The Greenland ice sheet is losing mass (Barletta et al. 2012) and at least half of this loss is caused by an increase in surface melt (e.g. Tedesco et al. 2013). The other part is caused by increased dynamic mass loss, as marine-terminating glaciers lose resistive stresses (Nick et al. 2009) due to both retreat and meltwater lubrication at the bed (Sasgen et al. 2012).
In 2007, the Programme for Monitoring of the Greenland Ice Sheet (PROMICE) was initiated with the aim of gaining an insight into the causes of the ice-mass budget changes based on quantitative observations. This is primarily done by assessing how much mass is gained as snow accumulation on the surface versus how much is lost by calving and surface ablation (Ahlstrøm et al. 2008). PROMICE monitors the surface mass balance by means of automatic weather stations (AWSs) designed to quantify accumulation and ablation, as well as the specific energy sources contributing to ablation. These observations are vital to interpreting the physical mechanisms for ice-sheet response to climate change and for the calibration and validation of both satellite observations and climate models.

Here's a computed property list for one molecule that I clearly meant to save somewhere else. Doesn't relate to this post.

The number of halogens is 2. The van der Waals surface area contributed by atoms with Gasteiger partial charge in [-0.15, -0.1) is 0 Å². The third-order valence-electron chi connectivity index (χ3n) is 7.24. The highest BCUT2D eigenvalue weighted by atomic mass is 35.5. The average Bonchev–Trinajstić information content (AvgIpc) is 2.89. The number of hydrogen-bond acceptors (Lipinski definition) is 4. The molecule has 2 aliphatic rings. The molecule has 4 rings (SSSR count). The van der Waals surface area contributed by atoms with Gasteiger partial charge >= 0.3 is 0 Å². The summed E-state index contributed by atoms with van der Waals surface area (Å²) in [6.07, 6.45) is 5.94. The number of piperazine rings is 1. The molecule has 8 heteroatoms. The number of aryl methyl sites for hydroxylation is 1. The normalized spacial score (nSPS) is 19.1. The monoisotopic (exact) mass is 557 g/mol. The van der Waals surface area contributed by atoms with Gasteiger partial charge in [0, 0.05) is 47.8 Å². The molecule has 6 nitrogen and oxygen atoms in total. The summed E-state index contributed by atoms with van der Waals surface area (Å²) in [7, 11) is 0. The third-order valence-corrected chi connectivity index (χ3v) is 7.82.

In the wake of several record-breaking warm summers – increasing surface melt rate and extent (Nghiem et al. 2012) – interest in Greenland’s surface mass balance has increased (Tedesco et al. 2013). Observations of net ablation at PROMICE stations provided in situ confirmation of extreme massloss events in 2010 (Fausto et al. 2012) and 2012, primarily documented by other workers through satellite data. In this paper, we present atmospheric temperatures and surface solar reflectivity (known as albedo) of the Greenland ice sheet in the PROMICE period. Albedo modulates the absorption of solar radiation, which is the primary source of melt energy. It is reported to be decreasing in Greenland in recent years (Box et al. 2012), causing the monitoring of albedo variability to be increasingly important. Air temperatures, besides being strongly correlated to surface melt rates, affect surface albedo by controlling the rate of snow-grain metamorphism and the fraction of summer precipitation falling as rain versus snow. To elucidate the so-called melt-albedo feedback, whereby increased melt darkens the ice sheet and further enhances melt, the relationship between albedo and air temperature, observed at PROMICE stations, is examined in this study.
2013. Vol. 28, 69-72 p.